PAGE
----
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Discussing Your Broke-Ass Lifestyle Without Scaring Your Family

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Recently, I gave my grandma a jingle to thank her for the desperately-needed cash that she sent to me for my birthday. Little did I know that my 80 year old granny has been reading this Goddamn Website! I mean, she lives in LA, chain smokes, goes to galleries, and wears cool shades– so in actuality she is probably The Original Hipster– but I was still surprised that she even knows how to turn on a computer. Our phone conversation turned to my broke-ass lifestyle, starting with this gem from the Laven family matriarch:

“You know, I really enjoy reading your articles, because I learn things about you that I wouldn’t otherwise know. Like, you’re not a lesbian, and you like that celebrity who was in the movie about chocolates.”

After about 20 minutes of me listing off every celebrity who has ever been in a film about chocolates, and a discussion of what this mystery celebrity looks like (“He’s not as good-looking as Brad Pitt, but not as ugly as Buscemi”), I realized that good ol’ granny was talking about Tom Hanks (“I like when he dances on the piano.”).

While my apparently-surprising heterosexuality and love of the King of Everymen are indeed embarrassing, they can really only be qualified as personal quirks, and not aspects of broke-assness. However, I also constantly find myself sugarcoating my impoverished state when speaking to my parents and grandparents over the phone. I mean, they already think that I am a gay Bosom Buddies aficionado– I can’t have them thinking that I am one step up above a hobo as well. Here are some lines I’ve fed to my elders to save my poor-girl reputation from becoming “oh, poor me”:

1) “We live in a railroad-style apartment. It’s fun because we’re like sisters.”
Translation: I share an apartment with an alcoholic loudmouth who moved in her boyfriend without telling me. They live off of a diet that consists solely of processed meats, and I am constantly awoken at 4am to the sounds and smells of Vienna sausages frying in a pan. The gap between our shared wall acts as a funnel for sound, amplifying the constant stream of Law and Order: CI, ghetto death threat-peppered lover’s quarrels, and Vienna sausage farts occurring on the other side.

2) “My roommate is just so… edgy.”
Translation: I share an apartment with an alcoholic loudmouth who moved in her boyfriend without telling me (yup, another one.). She is a bulimic/animal hoarder/drug addict/squatter with violent tendencies and tons of bad tattoos. I may say that she’s “edgy,” but I’m really afraid that she’s going to push me over the edge (or, you know, kill me or whatever).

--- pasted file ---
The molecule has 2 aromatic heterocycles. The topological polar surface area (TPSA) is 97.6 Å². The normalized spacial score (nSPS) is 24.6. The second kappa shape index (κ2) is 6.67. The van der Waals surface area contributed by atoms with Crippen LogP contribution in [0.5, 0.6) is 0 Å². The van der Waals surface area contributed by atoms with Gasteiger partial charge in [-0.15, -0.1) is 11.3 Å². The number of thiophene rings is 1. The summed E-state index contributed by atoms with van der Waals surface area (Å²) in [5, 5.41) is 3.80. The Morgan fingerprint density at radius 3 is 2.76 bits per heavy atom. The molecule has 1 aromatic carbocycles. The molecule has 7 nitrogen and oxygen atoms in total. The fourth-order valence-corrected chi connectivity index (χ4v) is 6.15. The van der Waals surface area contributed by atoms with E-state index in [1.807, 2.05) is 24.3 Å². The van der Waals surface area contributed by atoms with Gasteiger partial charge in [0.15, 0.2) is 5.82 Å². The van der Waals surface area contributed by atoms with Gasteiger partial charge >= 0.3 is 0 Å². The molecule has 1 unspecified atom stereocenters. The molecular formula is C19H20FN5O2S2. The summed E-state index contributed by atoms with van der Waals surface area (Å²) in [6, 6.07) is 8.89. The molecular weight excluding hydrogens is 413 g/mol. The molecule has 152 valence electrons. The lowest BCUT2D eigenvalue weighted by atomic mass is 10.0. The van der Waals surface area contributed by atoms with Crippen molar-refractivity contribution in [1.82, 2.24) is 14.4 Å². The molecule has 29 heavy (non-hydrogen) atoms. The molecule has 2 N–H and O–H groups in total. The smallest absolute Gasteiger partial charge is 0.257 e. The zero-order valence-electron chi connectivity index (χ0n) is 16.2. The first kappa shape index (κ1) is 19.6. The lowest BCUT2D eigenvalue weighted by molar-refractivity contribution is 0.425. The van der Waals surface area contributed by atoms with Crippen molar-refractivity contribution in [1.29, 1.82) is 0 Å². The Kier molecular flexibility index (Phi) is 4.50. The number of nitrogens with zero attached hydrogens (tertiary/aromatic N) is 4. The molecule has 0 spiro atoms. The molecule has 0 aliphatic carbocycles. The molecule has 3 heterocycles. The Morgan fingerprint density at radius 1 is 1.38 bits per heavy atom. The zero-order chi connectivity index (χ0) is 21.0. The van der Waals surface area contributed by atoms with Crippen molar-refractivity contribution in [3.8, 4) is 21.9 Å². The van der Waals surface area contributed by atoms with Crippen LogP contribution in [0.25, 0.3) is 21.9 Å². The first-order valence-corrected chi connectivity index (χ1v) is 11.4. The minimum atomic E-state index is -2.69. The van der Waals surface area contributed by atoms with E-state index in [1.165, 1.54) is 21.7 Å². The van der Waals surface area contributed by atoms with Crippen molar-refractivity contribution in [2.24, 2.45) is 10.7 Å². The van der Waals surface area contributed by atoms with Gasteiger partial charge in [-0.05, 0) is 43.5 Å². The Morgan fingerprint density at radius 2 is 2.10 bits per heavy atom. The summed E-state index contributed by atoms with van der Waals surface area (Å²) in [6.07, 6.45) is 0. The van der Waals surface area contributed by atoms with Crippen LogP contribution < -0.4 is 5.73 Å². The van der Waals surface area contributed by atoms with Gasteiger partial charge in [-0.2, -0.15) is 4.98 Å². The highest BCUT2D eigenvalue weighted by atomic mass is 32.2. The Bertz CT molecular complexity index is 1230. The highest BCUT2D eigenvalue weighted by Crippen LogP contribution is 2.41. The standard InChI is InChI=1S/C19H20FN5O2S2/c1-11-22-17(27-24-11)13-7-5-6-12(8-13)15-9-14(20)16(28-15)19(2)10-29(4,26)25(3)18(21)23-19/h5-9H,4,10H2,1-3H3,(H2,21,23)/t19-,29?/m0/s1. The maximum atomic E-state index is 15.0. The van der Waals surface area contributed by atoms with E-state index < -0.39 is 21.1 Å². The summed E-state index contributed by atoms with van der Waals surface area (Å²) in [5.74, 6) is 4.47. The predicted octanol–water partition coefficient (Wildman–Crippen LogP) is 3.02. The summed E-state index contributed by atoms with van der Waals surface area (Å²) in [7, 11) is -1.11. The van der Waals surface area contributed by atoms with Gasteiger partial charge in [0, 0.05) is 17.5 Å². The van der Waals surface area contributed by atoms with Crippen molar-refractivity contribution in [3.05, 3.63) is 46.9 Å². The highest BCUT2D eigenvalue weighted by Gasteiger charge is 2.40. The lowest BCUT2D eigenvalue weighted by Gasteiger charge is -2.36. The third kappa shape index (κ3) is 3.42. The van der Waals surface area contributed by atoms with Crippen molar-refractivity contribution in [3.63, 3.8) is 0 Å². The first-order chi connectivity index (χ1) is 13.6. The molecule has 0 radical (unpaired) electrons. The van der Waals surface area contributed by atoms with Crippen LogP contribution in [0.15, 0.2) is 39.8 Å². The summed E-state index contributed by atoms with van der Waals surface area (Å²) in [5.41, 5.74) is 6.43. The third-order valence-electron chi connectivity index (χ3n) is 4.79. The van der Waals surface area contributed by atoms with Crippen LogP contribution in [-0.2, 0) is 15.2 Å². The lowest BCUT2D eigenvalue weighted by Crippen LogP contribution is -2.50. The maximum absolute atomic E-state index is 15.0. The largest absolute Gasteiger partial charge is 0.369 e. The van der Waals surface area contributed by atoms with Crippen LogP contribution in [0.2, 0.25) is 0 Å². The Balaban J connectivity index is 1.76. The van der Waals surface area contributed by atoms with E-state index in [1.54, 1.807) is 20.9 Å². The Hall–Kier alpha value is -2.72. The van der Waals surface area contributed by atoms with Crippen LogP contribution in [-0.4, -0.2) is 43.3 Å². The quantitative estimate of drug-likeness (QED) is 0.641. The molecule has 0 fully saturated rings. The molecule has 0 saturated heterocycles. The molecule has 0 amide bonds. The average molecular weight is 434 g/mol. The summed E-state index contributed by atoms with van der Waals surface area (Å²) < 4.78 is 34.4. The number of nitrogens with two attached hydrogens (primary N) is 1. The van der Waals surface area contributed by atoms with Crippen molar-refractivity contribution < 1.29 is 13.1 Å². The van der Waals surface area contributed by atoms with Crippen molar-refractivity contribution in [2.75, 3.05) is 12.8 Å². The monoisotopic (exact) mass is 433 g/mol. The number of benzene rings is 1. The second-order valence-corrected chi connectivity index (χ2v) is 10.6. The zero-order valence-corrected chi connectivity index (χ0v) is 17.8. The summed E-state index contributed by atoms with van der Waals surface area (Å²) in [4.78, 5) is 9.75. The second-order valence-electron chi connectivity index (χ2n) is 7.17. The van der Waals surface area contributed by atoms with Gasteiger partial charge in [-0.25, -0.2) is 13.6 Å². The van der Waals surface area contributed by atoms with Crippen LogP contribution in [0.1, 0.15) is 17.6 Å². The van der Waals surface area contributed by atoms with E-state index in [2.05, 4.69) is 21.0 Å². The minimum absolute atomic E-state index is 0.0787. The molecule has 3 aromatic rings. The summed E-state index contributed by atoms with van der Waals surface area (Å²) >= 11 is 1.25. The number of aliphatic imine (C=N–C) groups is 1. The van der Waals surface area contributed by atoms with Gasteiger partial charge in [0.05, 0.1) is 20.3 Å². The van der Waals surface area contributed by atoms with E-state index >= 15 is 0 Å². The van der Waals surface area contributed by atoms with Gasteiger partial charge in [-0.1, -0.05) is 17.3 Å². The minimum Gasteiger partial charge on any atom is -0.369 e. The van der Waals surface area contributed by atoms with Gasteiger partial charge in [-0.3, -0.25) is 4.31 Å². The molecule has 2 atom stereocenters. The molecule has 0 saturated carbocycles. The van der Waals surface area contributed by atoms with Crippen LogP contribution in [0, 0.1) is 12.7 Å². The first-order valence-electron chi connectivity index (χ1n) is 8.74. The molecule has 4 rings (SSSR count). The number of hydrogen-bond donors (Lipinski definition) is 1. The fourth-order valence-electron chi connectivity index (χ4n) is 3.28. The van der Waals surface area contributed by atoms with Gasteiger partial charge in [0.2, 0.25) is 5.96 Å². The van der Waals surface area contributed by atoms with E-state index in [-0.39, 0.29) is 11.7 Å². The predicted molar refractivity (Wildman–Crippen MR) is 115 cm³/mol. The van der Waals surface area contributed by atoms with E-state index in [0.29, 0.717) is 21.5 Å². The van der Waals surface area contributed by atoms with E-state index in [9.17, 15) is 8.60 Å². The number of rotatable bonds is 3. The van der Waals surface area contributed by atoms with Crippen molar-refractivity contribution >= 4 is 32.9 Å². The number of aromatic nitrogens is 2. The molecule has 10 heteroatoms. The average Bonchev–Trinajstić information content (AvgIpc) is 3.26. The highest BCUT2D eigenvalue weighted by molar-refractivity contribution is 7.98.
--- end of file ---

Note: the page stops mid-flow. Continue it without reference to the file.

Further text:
3) “I’ve lost weight because I walk so much. New York is great!”
Translation: I live off a diet of taco truck burritos and whatever brand of ice cream is on sale this week.

4) “I thought I’d try choppy bangs because they are quirky-cute. You know, like the movie Amelie.”
Translation: I can’t afford a real haircut and have the shakes.

5) “My job as an office temp is a good step toward the fashion job I’ve always dreamed of.”
Translation: The only similarity between the mind-melting data entry I’m doing and my glittery fashion dreams is that both jobs take place inside of offices. Instead of listening to Miu Miu clogs clomp around all day, I listen to the sound of my boss’s s Casual Friday flip flops (which, fortunately, are so loud that I know when to Ctrl + M from a mile away).

They say that you can’t polish a turd, but, my friend, you can polish a broke-ass. Granny’s old and fragile, you don’t want to scare her with tales of dipping into your laundromat quarter stash to buy a slice of pizza. Of course, if your grandma is hip like mine, she’ll just find you in cyberspace and dig up all of your dirty secrets anyway. But when I make that occasional phone call, I will continue to spit-shine my empty-pocketed lifestyle– after all, I wouldn’t want my grandma to fall and break her ass (or hip) worrying about me being a broke-ass.

Photo credit:  Lee Martinez

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Carrie Laven - Pretty Penniless

Carrie Laven - Pretty Penniless

Carrie Laven is a natural-born storyteller from California, but she
lives in New York now. She likes dogs, nail art, and Mexican food,
but mostly she likes scoring sweet deals at thrift stores. She tends
to have a flair for the dramatic.